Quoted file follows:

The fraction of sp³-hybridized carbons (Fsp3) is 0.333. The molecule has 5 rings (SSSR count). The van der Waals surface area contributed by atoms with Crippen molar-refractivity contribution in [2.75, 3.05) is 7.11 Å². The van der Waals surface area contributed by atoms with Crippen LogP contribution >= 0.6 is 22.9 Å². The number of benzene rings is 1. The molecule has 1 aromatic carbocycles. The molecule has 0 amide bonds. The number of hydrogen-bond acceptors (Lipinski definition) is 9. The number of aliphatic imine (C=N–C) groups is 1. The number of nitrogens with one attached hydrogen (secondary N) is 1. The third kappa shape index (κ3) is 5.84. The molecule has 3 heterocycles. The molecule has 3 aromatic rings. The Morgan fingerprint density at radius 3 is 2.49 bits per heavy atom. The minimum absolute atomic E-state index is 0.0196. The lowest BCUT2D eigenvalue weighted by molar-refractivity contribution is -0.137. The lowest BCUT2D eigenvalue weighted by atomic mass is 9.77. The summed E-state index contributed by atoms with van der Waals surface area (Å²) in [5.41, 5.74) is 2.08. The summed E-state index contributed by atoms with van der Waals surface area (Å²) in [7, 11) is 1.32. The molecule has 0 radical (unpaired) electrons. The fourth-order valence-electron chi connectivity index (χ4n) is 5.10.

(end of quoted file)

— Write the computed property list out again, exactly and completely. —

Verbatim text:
The fraction of sp³-hybridized carbons (Fsp3) is 0.333. The molecule has 5 rings (SSSR count). The van der Waals surface area contributed by atoms with Crippen molar-refractivity contribution in [2.75, 3.05) is 7.11 Å². The van der Waals surface area contributed by atoms with Crippen LogP contribution >= 0.6 is 22.9 Å². The number of benzene rings is 1. The molecule has 1 aromatic carbocycles. The molecule has 0 amide bonds. The number of hydrogen-bond acceptors (Lipinski definition) is 9. The number of aliphatic imine (C=N–C) groups is 1. The number of nitrogens with one attached hydrogen (secondary N) is 1. The third kappa shape index (κ3) is 5.84. The molecule has 3 heterocycles. The molecule has 3 aromatic rings. The Morgan fingerprint density at radius 3 is 2.49 bits per heavy atom. The minimum absolute atomic E-state index is 0.0196. The lowest BCUT2D eigenvalue weighted by molar-refractivity contribution is -0.137. The lowest BCUT2D eigenvalue weighted by atomic mass is 9.77. The summed E-state index contributed by atoms with van der Waals surface area (Å²) in [5.41, 5.74) is 2.08. The summed E-state index contributed by atoms with van der Waals surface area (Å²) in [7, 11) is 1.32. The molecule has 0 radical (unpaired) electrons. The fourth-order valence-electron chi connectivity index (χ4n) is 5.10.